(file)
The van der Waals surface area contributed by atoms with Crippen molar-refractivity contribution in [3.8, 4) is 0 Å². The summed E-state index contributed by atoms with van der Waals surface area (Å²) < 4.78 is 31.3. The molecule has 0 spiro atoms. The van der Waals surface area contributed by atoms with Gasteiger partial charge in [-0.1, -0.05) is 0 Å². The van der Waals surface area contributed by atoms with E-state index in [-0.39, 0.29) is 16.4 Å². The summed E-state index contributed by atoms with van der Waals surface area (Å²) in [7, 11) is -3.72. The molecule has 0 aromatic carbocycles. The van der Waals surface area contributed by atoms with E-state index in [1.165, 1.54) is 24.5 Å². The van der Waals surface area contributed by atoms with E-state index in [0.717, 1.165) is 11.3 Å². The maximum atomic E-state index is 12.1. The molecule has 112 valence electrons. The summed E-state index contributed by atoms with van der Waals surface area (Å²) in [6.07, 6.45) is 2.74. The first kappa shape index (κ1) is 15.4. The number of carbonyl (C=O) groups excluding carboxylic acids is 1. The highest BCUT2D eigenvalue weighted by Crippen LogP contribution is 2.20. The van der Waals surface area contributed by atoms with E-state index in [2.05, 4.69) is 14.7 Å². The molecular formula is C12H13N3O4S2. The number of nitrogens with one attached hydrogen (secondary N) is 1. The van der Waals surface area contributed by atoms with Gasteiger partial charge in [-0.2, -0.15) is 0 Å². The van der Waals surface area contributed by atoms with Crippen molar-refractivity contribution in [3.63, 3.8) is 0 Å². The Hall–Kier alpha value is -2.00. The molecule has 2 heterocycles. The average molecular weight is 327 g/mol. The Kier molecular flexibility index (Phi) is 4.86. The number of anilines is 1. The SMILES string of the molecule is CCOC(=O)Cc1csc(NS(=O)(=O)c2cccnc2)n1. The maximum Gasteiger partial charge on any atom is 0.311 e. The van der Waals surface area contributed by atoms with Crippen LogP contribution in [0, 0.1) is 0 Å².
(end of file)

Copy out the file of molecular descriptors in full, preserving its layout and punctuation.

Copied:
The van der Waals surface area contributed by atoms with Crippen molar-refractivity contribution in [3.8, 4) is 0 Å². The summed E-state index contributed by atoms with van der Waals surface area (Å²) < 4.78 is 31.3. The molecule has 0 spiro atoms. The van der Waals surface area contributed by atoms with Gasteiger partial charge in [-0.1, -0.05) is 0 Å². The van der Waals surface area contributed by atoms with E-state index in [-0.39, 0.29) is 16.4 Å². The summed E-state index contributed by atoms with van der Waals surface area (Å²) in [7, 11) is -3.72. The molecule has 0 aromatic carbocycles. The van der Waals surface area contributed by atoms with E-state index in [1.165, 1.54) is 24.5 Å². The van der Waals surface area contributed by atoms with E-state index in [0.717, 1.165) is 11.3 Å². The maximum atomic E-state index is 12.1. The molecule has 112 valence electrons. The summed E-state index contributed by atoms with van der Waals surface area (Å²) in [6.07, 6.45) is 2.74. The first kappa shape index (κ1) is 15.4. The number of carbonyl (C=O) groups excluding carboxylic acids is 1. The highest BCUT2D eigenvalue weighted by Crippen LogP contribution is 2.20. The van der Waals surface area contributed by atoms with E-state index in [2.05, 4.69) is 14.7 Å². The molecular formula is C12H13N3O4S2. The number of nitrogens with one attached hydrogen (secondary N) is 1. The van der Waals surface area contributed by atoms with Gasteiger partial charge in [-0.2, -0.15) is 0 Å². The van der Waals surface area contributed by atoms with Crippen molar-refractivity contribution in [3.63, 3.8) is 0 Å². The Hall–Kier alpha value is -2.00. The molecule has 2 heterocycles. The average molecular weight is 327 g/mol. The Kier molecular flexibility index (Phi) is 4.86. The number of anilines is 1. The SMILES string of the molecule is CCOC(=O)Cc1csc(NS(=O)(=O)c2cccnc2)n1. The maximum Gasteiger partial charge on any atom is 0.311 e. The van der Waals surface area contributed by atoms with Crippen LogP contribution in [0, 0.1) is 0 Å².